Dreaded 'lack of institutional control' charge could be kiss of death for Hugh Freeze
If National Signing Day at Ole Miss three weeks ago was a disappointment, then the news Wednesday out of Oxford was a disaster.
The NCAA is coming after the Rebels, so the self-imposed one-year bowl ban they announced could be the first step to a complete housecleaning. Said housecleaning might signal the beginning of the end for coach Hugh Freeze.
Already being investigated for 13 rules violations by current or former members of Freeze’s staff, eight new infractions — from improper benefits to lying to NCAA investigators — arrived alongside the most feared four-word phrase in college football: “lack of institutional control.” It’s gone from bad to worse for the Rebs.
According to Mississippi athletic director Ross Bjork, while he’ll be contesting several of the new charges, he’s not fighting some of them.
“The additional allegations announced today are serious,” Bjork said in 21-minute a video statement that was far from must-see-TV. “But we will vigorously defend the university against the allegations that we believe are not appropriately supported, including that we lacked institutional control and that our head coach did not promote an atmosphere of compliance or monitor staff in the football program.”
In addition to voluntarily staying home next holiday season, Ole Miss forfeits its share of SEC postseason revenue, which will be $7.8 million or so. That’s about one-and-a-half times the $4.95 million Freeze is scheduled to make in 2017.
Freeze sounded defeated on signing day earlier this month. Just a year ago, he reeled in the No. 5 recruiting class in the country based on the composite rankings at 247Sports. But this time around, his haul fell all the way to 30th — 12th in the conference alone. Even in-state rival Mississippi State came in at 24th.
The dark cloud following him just got considerably darker. Chances are, he’s worried about his job security. And he should be.
“This has been a long process for all involved,” Freeze said. “And I’m like everybody here, saddened by the negative attention that has been brought on our great university by the seriousness of this case. I feel terrible for our players and staff who have to handle the consequences of the actions of a very few.”
Even if the overwhelming majority of those associated with the program have been above board with the way they’ve handled their business, “the actions of a very few” are Freeze’s responsibility one way or another.
Members of his coaching staff — be it current or former, it doesn’t matter much — were allegedly providing recruits with vehicles and lodging. Members of his coaching staff were facilitating cash handouts between boosters and players. Members of his coaching staff were less than honest when questioned by the NCAA.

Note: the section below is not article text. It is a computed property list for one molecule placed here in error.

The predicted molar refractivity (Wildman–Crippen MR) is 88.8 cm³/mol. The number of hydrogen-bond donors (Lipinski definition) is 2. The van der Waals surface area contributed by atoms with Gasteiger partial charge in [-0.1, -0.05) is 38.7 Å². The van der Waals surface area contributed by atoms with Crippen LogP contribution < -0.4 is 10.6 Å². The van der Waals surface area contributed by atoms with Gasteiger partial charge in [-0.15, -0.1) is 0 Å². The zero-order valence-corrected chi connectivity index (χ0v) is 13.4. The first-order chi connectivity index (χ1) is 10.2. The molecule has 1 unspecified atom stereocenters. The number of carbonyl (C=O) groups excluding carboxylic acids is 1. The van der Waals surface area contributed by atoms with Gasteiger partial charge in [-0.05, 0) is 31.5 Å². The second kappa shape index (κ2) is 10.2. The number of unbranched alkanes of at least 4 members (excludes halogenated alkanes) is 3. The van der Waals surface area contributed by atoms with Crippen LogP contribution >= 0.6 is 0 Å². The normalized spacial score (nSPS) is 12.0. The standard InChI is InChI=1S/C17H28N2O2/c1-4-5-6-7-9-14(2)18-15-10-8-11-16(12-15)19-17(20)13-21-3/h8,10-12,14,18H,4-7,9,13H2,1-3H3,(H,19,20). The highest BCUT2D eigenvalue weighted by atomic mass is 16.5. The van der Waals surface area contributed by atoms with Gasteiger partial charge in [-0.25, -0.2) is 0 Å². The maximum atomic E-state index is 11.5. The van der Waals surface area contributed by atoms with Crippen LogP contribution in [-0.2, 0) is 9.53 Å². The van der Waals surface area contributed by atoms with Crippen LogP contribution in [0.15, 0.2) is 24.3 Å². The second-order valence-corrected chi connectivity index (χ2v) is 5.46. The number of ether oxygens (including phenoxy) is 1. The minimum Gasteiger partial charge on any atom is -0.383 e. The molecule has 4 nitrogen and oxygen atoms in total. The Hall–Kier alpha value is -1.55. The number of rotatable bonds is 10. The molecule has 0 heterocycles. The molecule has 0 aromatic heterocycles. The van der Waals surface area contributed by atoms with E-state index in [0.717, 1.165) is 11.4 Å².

Freeze, of course, has continually denied any knowledge of such nefarious activity. Former Baylor coach Art Briles did the same thing.
Nobody is suggesting that the rules-breaking at Ole Miss is on par with the alleged atrocities at Baylor. Hunting trips and shopping sprees don’t equal serial rape culture on campus and look-the-other-way mentality from those in charge.
Nevertheless, most everyone associated with Baylor in a position of power at the time — both on the field and off — is gone. AD Ian McCaw resigned, as did university president Ken Starr. Briles is positively radioactive as a free-agent coach right now. Another school would be insane to hire him at this point.
The NCAA tends to be more lenient when universities start by sanctioning themselves. Still, it’s going to take more than a one-year bowl ban.
Ole Miss has already volunteered to give up 11 total scholarships from 2015-18, but that was after the initial notice of allegations in January of 2016. With the list of offenses now longer, more precious free rides could go up in smoke.
Even after maybe the greatest four-year run on the recruiting trail in Rebels history, Freeze and Co. — candidates to unseat Alabama in the West and a dark-horse contender for the College Football Playoff — completely fell apart to 5-7 in 2016. Freeze may have peaked with a victory in the Sugar Bowl the previous season.
With the future of the program much more dim today than it has been recently, axing Freeze to help save face with the NCAA looks necessary.
Freeze’s tenure at Mississippi has been surrounded by rumors and innuendo for quite some time. How did he suddenly turn this program, which hasn’t won the league since 1963 and never even been to a conference title game, into a recruiting monster?
His first class with the Rebs in 2012 was only ranked 47th. But after a 7-6 debut and a W in the BBVA Compass Bowl over Pittsburgh, suddenly his 2013 group shot up to No. 8 — and included future first-round picks Laremy Tunsil, Laquon Treadwell and Robert Nkemdiche. Not one of them was from the Magnolia State, by the way.
Even Ed Orgeron, who everyone agrees is a living-room dynamo, never did better than 16th in three years as head coach from 2005-07.
Outside of SEC circles, the first thing a lot of fans envision when asked about Rebs football is that video of Tunsil and his infamous marijuana-friendly gas mask. He admitted to taking money from coaches in college.
Much like the Tunsil situation, don’t expect a satisfying end to this soap opera any time soon. The NCAA has been toothless recently, as investigations at Miami and North Carolina — Nevin Shapiro’s shenanigans and systemic academic fraud, respectively, seemed much more serious than what Ole Miss is accused of — became a joke.
But the Rebels’ rebirth as one of the haves in the SEC appears to have come to an end. It’s a short road back to the land of have-nots.